There is a massive dog fence that stretches 5000 km across the continent keeping wild dingoes from human contact.
To gain an appreciation for them, a visit to Fraser Island is in order.
Not only is it an amazing adventure to drive on 75-mile Beach, but to see dingoes hanging out on the shore and inland by the lakes is a once in a lifetime (at least for us) experience.
11. Koalas – Mikkira Station
Koalas are considered vulnerable to extinction, and the fires in New South Wales and Queensland are not helping these cute creatures.
But at Mikkira Station in South Australia, you can see Koalas slumbering in the safety of their eucalyptus trees.
Contrary to popular belief, koalas are not koala bears. They are a species of marsupial.
Adult koalas are tiny, growing to less than 3 feet and they are adorable. Koalas can be found in Eucalyptus trees. But you need a keen eye. They barely move and blend into their environment.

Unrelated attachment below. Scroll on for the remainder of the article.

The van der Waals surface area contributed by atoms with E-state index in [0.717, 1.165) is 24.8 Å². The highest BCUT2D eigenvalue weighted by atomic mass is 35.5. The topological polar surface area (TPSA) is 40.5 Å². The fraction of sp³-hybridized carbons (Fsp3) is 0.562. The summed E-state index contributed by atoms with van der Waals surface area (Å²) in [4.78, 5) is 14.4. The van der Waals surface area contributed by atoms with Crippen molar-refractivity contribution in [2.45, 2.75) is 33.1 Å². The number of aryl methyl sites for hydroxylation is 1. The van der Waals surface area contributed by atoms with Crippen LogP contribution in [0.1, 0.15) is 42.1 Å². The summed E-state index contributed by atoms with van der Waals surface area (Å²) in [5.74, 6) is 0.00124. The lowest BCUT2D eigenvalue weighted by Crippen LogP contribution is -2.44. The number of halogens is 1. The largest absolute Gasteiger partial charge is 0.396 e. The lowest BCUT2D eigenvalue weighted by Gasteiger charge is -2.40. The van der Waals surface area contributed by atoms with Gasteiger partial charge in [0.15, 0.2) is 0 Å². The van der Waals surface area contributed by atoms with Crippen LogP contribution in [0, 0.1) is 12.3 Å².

12. Yellow-footed Rock Wallaby – Wilpena Pound
Located in the Flinders Ranges of South Australia, it’s a 450 km drive from Adelaide.
you can stay right in the park and tour the outback landscape and the awe-inspiring Wilpena Pound.
Flinders Ranges is 100 million years old and a tour of the ancient landscape is truly fascinating.
It is also one of the best places in Australia to spy the endangered yellow-footed rock wallaby.
And those are our favourite wildlife experiences in Australia. Australia is filled with many strange and wonderful animals. When you go there, you really must seek them out!
We’re Natalie and Steve. We’re based in the Adelaide Hills, South Australia. We travel Australia, exploring its beautiful landscape and getting up close to the wildlife.
There is a story in every travel adventure whether it’s discovering a secluded bay, swimming with manta rays, or just trying to light the campground BBQ.
The experience – good or bad, the sights, sounds and smell – all create a lasting memory, a story waiting to be told.